My second project was the Brittany jumper, featured on pp. 51--54 of Jill Eaton's excellent book Minnowknits Too. When I was on my first yarn-shopping trip, I saw a sample of this pattern in red hanging in the store, and it was just too adorable for words. I decided to do it up in yellow for Loren Kinkade, yellow being her mother Lee's favourite colour. (Time will only tell whether Loren will inherit the colour preference, or whether this jumper puts her off primary colours for life. :)
I learned an important lesson early in the making of this piece: when knitting in the round, make very certain that you don't let the piece get twisted when starting the second row. I thought vaguely that I had, but didn't realise how much of a problem it would cause, or I would've tried harder---about row eight, halfway through the tricky lace pattern, I discovered the problem (well, Theresa did, actually), and there really is nothing you can do at this point but pull the whole thing out and start over. :P I made use of the opportunity to learn a new cast-on---the basic twisted-loop cast-on looks lovely with the lace pattern, but is not good for baby clothes, so I tried the cable cast-on, which doesn't have a lot of loose loops for fingers and toes to get caught in. I also learned at this point how to loop the yarn over my little finger, which stopped me from dropping the yarn all the time and improved my tension considerably.
Boy howdy does this sucker have a lot of ends to weave in. One at the start, two for each new ball, one for each split (that's three), one at each end (four), and two for each batch of crochet (another four). That's a total of twenty ends. There's going to be enough spare yarn in the edges of this to mend *anything*.
I started this project the second week of May, 2003. I finished the knitting on 6 June, and crocheted the edging and wove in the ends in the next couple of days.
I mostly followed the 6-month variant of the pattern, though I was knitting to a tighter gauge than specified; my actual gauge was 22-1/2 stitches per 4" (20 stitches per 3-1/2"), 30 rows per 4" (28 per 3-3/4"). As a result I cut short most of the "work even for X inches" by a tad, making this a, maybe, 5-months size. :)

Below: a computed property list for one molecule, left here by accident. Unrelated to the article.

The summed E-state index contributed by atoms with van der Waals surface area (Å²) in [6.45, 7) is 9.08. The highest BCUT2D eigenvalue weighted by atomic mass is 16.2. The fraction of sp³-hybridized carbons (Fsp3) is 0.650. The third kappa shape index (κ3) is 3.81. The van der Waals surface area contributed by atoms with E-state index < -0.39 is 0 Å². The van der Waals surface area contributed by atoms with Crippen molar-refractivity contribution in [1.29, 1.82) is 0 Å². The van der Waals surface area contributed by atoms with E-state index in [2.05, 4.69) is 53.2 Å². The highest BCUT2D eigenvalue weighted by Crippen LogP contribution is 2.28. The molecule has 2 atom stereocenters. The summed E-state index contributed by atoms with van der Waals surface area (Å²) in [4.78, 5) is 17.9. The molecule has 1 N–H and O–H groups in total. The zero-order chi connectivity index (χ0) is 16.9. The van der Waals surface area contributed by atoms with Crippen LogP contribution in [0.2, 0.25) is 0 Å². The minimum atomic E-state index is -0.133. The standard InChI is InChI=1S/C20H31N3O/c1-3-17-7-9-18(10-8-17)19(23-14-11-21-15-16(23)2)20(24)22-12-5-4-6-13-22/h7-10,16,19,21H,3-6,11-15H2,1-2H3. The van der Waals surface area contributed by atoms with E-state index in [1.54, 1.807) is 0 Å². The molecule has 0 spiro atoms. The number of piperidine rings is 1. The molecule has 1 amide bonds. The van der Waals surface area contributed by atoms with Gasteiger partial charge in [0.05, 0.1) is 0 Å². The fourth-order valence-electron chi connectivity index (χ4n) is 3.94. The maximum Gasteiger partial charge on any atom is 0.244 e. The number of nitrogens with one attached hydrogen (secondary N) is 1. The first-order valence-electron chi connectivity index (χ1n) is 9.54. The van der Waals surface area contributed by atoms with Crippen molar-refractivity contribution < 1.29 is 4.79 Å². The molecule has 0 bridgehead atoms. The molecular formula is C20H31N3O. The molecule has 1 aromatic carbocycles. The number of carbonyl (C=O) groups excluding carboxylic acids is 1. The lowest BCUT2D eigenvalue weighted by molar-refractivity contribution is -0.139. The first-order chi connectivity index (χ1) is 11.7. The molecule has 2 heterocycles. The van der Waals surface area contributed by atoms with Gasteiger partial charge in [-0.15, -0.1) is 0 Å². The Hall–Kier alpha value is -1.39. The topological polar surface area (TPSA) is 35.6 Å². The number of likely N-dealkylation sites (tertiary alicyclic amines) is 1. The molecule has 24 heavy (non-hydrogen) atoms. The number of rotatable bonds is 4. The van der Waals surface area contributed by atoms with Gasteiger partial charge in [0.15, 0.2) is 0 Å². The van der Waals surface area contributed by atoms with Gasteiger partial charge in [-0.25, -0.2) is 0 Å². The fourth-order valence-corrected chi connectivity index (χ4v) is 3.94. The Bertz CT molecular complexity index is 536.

Instead of switching to straight needles when working the bodice, I just kept using the circular needle. This had the added benefit that I didn't have to move the back off onto a holding needle; I just left it on the loop of the circular while working the front back and forth on the main needles. This worked just fine.
I didn't like the buttonholes, so I changed that to have a single
large buttonhole in the middle of the row---changing the buttonhole row
Rib 3, k2tog, yo, yo, p2tog, rib 3
for the size I was using. The amount of ribbing on each end will vary with different sizes of the pattern to keep the hole in the middle, and the k2tog and p2tog may be swapped depending on whether the initial bit of ribbing is an even or an odd number of stitches. The next row can be a little tricky (knitting into the second yo feels a bit strange, but works fine).
I borrowed Theresa's metal US-6 24" circular needle, which served for most of the project. The edging was done with a metal US-E crochet hook.
I bought five 100m (50g) skeins of Tahki Cotton Classic yarn, colour #3533, for the project; two were used up completely and the third is perhaps two-thirds gone. I did have to ball a fourth and use part of it because of the way the shoulder straps worked, but it came in considerably under the published estimate of 344m. I probably could've finished the project on three balls if I'd had to (especially because I could've raided the swatch for extra yarn).
Jumper in incandescent light
Another shot of the jumper